Sunday, January 02, 2005

Reflections on "The Iliad"

As I have been reading The Iliad, I must admit, I'm really beginning to enjoy it! What I find most fascinating about this epic is that as you are reading along, you almost forget that you are reading a poem. You don't become so conserned with pausing at the end of each line (as we unfortunately have a tendency to do with most other forms of poems), but rather, as you read through this poem, you can read it more like a story. When I read poetry, I find that I'm so caught up in understanding the format of the poem and trying to read it metrically, that I lose all understanding of the content of the poem. Contrastingly, however, in The Iliad, I tend to look at the line separation as mere formality. Perhaps this is because of the fact that this poem has been translated and has lost much of its former 'structure', but nonetheless, I tend to ignore the way the lines are structured. Similarly, I enjoy how there isn't any rhyming scheme to this poem. In all actuality, I sometimes find rhyming schemes in poetry to sound rather forced and irritating. To me, blank verse is a more personal and original way to write because it reflects the author's personality more than their ability to rhyme words together. I have quite enjoyed the lack of rhyming in this poem because I don't feel distracted from the storyline. All in all, I'm happy that we've been assigned this book to read! It has really introduced me to a form of poetry that I can really appreciate.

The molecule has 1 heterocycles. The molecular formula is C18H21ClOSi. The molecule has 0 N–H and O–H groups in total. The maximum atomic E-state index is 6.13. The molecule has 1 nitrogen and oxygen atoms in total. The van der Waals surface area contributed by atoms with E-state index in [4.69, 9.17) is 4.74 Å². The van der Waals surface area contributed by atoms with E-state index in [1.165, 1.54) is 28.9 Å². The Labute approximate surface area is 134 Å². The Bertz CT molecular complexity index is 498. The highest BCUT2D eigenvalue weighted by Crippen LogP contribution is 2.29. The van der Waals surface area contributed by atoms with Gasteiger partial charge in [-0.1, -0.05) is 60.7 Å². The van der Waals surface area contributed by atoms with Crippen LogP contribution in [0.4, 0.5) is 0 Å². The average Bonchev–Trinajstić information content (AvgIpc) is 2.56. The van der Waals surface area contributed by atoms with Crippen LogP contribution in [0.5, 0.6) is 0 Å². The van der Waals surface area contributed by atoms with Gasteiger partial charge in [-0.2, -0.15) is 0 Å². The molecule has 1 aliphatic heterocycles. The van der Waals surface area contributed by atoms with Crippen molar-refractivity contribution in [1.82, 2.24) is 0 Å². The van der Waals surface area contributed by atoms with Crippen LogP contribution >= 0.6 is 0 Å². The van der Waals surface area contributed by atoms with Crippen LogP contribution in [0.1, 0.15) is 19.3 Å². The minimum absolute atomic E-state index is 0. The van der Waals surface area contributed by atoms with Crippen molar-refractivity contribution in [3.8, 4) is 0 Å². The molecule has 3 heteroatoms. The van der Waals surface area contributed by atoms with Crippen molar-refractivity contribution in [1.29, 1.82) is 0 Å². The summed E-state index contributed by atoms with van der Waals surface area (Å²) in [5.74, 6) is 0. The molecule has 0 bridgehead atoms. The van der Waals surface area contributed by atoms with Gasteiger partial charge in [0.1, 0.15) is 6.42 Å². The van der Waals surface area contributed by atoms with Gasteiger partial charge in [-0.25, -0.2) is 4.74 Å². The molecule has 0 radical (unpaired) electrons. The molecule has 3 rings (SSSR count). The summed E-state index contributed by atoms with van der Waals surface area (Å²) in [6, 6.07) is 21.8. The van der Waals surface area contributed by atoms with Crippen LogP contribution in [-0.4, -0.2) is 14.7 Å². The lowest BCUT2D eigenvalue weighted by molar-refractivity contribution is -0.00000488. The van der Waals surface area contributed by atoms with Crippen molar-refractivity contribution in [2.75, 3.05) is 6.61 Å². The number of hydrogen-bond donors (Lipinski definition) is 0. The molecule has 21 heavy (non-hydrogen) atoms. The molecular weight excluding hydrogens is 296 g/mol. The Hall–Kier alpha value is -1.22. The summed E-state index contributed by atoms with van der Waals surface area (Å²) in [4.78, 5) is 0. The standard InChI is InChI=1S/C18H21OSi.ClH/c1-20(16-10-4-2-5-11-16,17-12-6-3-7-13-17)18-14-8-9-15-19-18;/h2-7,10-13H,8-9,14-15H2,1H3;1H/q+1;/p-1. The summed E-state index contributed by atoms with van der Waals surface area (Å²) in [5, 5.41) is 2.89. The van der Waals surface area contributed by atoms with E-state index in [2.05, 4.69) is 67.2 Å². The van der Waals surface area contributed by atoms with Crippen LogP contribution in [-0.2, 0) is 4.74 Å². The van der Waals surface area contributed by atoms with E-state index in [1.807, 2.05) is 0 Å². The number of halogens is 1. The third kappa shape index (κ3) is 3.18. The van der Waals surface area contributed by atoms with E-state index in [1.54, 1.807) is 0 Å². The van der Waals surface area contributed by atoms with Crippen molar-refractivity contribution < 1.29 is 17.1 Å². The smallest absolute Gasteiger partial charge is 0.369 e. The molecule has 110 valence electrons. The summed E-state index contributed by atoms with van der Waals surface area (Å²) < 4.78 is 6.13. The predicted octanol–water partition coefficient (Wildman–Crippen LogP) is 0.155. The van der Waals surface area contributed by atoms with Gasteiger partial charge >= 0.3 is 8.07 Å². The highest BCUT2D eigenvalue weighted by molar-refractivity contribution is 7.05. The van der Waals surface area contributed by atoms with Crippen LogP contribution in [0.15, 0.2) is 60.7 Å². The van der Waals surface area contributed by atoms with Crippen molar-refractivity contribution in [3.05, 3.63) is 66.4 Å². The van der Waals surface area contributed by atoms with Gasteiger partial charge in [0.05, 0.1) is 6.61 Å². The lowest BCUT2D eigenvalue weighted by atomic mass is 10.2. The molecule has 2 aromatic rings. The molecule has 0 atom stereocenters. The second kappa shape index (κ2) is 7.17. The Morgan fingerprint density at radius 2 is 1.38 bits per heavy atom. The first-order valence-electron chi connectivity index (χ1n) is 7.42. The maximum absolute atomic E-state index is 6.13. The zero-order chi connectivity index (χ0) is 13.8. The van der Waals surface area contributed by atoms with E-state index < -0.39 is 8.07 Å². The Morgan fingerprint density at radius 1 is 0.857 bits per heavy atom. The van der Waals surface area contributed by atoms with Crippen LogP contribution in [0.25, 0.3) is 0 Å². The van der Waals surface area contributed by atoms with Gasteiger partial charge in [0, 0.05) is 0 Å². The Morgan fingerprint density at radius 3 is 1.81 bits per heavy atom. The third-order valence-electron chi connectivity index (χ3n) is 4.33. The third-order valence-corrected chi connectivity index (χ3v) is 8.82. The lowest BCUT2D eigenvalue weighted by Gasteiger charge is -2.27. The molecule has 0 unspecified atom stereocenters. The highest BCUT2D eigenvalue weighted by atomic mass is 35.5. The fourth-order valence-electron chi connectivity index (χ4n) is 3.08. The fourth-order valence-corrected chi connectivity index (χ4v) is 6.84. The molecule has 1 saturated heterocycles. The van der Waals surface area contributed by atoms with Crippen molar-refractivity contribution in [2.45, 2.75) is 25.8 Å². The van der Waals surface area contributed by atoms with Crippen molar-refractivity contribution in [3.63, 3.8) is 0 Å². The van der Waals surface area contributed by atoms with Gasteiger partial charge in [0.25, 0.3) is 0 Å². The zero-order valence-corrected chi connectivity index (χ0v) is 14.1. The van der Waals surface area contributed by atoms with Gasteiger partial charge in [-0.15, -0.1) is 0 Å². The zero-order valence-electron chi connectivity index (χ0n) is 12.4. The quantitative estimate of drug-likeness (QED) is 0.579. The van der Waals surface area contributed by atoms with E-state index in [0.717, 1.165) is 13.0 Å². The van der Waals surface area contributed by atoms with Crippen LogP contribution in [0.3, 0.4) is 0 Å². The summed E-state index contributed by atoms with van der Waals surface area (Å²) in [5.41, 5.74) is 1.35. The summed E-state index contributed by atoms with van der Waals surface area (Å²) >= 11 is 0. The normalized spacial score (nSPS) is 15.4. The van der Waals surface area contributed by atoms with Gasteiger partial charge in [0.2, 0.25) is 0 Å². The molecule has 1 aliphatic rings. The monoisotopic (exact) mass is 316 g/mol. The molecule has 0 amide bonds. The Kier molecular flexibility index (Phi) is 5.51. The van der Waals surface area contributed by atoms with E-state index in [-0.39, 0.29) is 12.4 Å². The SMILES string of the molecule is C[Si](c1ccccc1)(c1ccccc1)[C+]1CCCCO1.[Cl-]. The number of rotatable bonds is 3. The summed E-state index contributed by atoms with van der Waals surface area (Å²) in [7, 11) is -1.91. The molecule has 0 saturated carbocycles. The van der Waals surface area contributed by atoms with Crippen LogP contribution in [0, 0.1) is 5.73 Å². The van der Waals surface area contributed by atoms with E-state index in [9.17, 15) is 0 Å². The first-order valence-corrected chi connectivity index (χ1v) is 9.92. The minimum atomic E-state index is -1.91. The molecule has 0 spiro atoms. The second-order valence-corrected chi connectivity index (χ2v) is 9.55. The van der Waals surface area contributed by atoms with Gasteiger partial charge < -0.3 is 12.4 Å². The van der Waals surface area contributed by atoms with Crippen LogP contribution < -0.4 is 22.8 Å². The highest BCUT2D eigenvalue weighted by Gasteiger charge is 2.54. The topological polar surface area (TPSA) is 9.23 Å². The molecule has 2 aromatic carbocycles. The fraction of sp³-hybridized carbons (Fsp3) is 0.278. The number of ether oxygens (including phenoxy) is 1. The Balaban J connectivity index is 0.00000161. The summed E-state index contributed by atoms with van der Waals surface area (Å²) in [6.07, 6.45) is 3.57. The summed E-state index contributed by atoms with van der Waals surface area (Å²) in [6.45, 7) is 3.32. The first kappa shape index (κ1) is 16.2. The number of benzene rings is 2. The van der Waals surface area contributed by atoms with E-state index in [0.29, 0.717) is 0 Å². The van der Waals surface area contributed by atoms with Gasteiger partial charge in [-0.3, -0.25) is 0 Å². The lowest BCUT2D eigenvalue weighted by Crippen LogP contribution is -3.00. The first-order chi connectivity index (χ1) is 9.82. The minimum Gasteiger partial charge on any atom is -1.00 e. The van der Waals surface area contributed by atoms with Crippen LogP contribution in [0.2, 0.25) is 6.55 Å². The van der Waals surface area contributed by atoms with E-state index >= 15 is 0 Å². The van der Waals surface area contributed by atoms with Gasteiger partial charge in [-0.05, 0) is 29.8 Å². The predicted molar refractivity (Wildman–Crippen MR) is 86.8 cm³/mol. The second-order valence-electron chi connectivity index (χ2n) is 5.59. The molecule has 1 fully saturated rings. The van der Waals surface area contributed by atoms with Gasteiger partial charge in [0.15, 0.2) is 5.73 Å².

Blogger chriscouto said...

I agree with you on free verse making the Iliad a more enjoyable read. I think that in short poems a good rhyme scheme can be appreciated howewever in longer poetry a story like poem or free verse poem adds to the original feel. Reading the Iliad becomes really enjoyable when you get used to the language and style of the writing. This different style combined with the creative Greek culture provides for an interesting read. It also becomes enjoyable as we learn more about the way of life in that time as well as the customs and traditions of an ancient empire. We are currently in a society that is so different than what is being read that imagineing what is happening in the poem becomes interesting.

January 7, 2005 at 11:53 AM  
Blogger Donna_f said...

I agree with you about how rhyming can be irritating. I find most poems in the end do not have the same message the poet intended because they had to make it ryhme. I like the Iliad as well because it has a storyline with memorable characters and plot.

January 20, 2005 at 11:30 AM  

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